Henry Steele Commager (October 25, 1902 – March 2, 1998) was an American historian who helped define Modern liberalism in the United States for two generations through his 40 books and 700 essays and reviews. His principal scholarly works were his 1936 biography of Theodore Parker; his intellectual history The American Mind: An Interpretation of American Thought and Character since the 1880s (1950), which focuses on the evolution of liberalism in the American political mind from the 1880s to the 1940s, and his intellectual history Empire of Reason: How Europe Imagined and America Realized the Enlightenment (1977). In addition, he edited one of the most widely used compilations, Documents of American History. (Click here for full Wikipedia article)
A free society cherishes nonconformity. It knows that from the non- conformist, from the eccentric, have come many of the great ideas of freedom. Free society must fertilize the soil in which non-conformity and dissent and individualism can grow.
A government and a society that silences those who dissent is one that has lost its way.
America was born of revolt, flourished on dissent, became great through experimentation.
And we wonder what can be that 'philosophy of education' which believes that young people can be trained to the duties of citizenship by wrapping their minds in cotton wool.
Change does not necessarily assure progress, but progress implacably requires change. Education is essential to change, for education creates both new wants and the ability to satisfy them.
Every effort to confine Americanism to a single pattern, to constrain it to a single formula, is disloyalty to everything that is valid in Americanism.
Freedom is not a luxury that we can indulge in when at last we have security and prosperity and enlightenment; it is, rather, antecedent to all of these, for without it we can have neither security nor prosperity nor enlightenment.
History is a jangle of accidents, blunders, surprises, and absurdities, and so is our knowledge of it, but if we are to report it at all we must impose some order on it.
History is organized memory, and the organization is all important!
If our democracy is to flourish, it must have criticism; if our government is to function, it must have dissent.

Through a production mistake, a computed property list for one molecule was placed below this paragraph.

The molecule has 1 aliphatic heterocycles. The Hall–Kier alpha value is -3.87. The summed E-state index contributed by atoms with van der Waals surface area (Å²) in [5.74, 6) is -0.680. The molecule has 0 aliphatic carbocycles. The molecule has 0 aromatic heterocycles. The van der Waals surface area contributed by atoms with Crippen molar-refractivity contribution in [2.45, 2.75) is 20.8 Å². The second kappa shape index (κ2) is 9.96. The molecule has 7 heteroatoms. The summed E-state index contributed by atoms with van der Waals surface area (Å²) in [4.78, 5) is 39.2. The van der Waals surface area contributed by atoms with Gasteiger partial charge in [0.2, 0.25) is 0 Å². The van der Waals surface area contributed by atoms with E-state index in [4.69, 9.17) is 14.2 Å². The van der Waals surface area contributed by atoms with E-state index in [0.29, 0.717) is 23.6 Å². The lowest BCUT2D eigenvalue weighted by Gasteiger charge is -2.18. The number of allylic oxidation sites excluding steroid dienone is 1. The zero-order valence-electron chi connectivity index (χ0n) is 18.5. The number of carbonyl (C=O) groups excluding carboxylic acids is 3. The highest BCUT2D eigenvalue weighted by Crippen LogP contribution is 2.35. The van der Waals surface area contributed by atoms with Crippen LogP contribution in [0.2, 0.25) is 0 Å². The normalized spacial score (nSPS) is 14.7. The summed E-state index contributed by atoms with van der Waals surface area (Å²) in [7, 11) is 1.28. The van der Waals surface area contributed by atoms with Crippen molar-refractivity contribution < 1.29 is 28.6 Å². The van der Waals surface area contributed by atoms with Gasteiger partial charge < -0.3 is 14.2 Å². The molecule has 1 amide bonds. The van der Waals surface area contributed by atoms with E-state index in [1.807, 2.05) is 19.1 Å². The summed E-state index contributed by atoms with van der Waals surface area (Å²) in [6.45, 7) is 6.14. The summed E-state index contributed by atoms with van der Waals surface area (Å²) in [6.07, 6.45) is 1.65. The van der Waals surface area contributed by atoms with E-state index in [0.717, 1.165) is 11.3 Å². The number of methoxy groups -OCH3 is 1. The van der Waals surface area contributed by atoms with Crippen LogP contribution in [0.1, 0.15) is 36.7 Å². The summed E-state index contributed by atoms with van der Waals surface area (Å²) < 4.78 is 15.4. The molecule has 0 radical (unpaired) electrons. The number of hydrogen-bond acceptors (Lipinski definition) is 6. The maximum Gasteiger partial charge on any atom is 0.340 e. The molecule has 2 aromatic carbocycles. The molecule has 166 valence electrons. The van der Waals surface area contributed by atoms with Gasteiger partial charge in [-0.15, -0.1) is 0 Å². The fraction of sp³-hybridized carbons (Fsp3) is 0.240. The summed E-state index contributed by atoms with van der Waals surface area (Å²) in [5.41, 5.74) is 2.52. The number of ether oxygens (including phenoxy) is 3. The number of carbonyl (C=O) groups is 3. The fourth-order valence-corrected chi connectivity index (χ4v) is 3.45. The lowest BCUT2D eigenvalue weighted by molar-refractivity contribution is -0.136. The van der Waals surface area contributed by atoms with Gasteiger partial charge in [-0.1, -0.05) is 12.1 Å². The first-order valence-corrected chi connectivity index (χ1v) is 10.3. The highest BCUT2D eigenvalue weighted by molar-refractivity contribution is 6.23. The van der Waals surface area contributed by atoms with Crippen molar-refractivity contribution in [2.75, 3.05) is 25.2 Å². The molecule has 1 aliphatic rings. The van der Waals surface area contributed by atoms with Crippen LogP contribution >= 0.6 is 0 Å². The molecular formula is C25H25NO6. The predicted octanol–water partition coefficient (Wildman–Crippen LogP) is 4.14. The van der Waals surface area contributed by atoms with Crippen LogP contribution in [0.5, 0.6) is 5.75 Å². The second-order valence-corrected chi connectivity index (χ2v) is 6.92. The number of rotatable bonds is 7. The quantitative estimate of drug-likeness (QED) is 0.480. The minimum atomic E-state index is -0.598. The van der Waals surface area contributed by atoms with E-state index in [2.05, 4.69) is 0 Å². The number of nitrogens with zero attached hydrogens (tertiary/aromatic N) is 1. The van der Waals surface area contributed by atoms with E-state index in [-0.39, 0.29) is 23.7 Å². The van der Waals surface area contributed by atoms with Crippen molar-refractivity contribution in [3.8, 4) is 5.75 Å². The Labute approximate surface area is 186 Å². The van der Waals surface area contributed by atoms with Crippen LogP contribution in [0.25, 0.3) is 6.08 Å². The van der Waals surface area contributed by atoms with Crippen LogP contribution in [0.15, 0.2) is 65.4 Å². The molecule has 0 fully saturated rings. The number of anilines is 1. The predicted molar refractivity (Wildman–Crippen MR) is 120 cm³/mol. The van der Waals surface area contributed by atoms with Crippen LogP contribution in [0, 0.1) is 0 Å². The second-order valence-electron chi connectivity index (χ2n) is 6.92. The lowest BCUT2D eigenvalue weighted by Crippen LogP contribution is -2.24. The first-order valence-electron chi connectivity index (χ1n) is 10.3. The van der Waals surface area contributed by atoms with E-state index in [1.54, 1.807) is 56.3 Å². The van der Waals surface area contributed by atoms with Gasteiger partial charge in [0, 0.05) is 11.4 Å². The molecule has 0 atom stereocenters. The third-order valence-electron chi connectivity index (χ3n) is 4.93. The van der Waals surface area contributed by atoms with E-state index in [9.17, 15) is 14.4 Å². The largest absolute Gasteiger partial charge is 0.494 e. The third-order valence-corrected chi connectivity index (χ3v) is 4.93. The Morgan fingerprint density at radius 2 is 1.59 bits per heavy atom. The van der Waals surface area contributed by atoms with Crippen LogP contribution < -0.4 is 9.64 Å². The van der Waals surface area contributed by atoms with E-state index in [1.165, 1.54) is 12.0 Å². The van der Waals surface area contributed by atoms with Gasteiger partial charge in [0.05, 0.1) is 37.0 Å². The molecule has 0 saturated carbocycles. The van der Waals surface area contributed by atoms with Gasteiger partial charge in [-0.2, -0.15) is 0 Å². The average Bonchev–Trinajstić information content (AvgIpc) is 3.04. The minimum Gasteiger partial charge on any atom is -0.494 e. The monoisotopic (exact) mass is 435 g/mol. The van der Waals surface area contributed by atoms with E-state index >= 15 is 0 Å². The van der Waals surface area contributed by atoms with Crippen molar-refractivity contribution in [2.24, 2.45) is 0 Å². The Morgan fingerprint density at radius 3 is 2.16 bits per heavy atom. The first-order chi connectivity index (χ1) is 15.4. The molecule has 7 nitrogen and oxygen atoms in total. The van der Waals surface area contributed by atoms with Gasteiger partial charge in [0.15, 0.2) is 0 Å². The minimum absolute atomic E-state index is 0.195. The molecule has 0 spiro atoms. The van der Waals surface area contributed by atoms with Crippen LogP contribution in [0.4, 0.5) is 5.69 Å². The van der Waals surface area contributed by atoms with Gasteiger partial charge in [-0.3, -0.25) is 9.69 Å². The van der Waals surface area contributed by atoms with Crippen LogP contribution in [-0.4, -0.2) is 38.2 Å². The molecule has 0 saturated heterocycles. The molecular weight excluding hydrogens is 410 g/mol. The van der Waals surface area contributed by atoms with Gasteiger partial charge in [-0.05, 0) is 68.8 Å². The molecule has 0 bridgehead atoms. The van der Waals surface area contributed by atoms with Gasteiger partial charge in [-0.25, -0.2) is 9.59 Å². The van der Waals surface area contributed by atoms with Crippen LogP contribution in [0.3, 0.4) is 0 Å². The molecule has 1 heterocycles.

It's awfully hard to be the son of a great man and also of a half- crazy woman.
Men in authority will always think that criticism of their policies is dangerous. They will always equate their policies with patriotism, and find criticism subversive.
Our tradition is one of protest and revolt, and it is stultifying to celebrate the rebels of the past while we silence the rebels of the present.
The Bill of Rights was not written to protect governments from trouble. It was written precisely to give the people the constitutional means to cause trouble for governments they no longer trusted.
The fact is that censorship always defeats its own purpose, for it creates, in the end, the kind of society that is incapable of exercising real discretion.
The greatest danger we face is not any particular kind of thought. The greatest danger we face is absence of thought.
The justification and the purpose of freedom of speech is not to indulge those who want to speak their minds. It is to prevent error and discover truth. There may be other ways of detecting error and discovering truth than that of free discussion, but so far we have not found them.
To yearn for a single, and usually simple, explanation of the chaotic materials of the past, to search for a single thread in that most tangled of all skeins, is a sign of immaturity.
We should not be surprised that the Founding Fathers didn't foresee everything, when we see that the current Fathers hardly ever foresee anything.
What every college must do is hold up before the young the spectacle of greatness.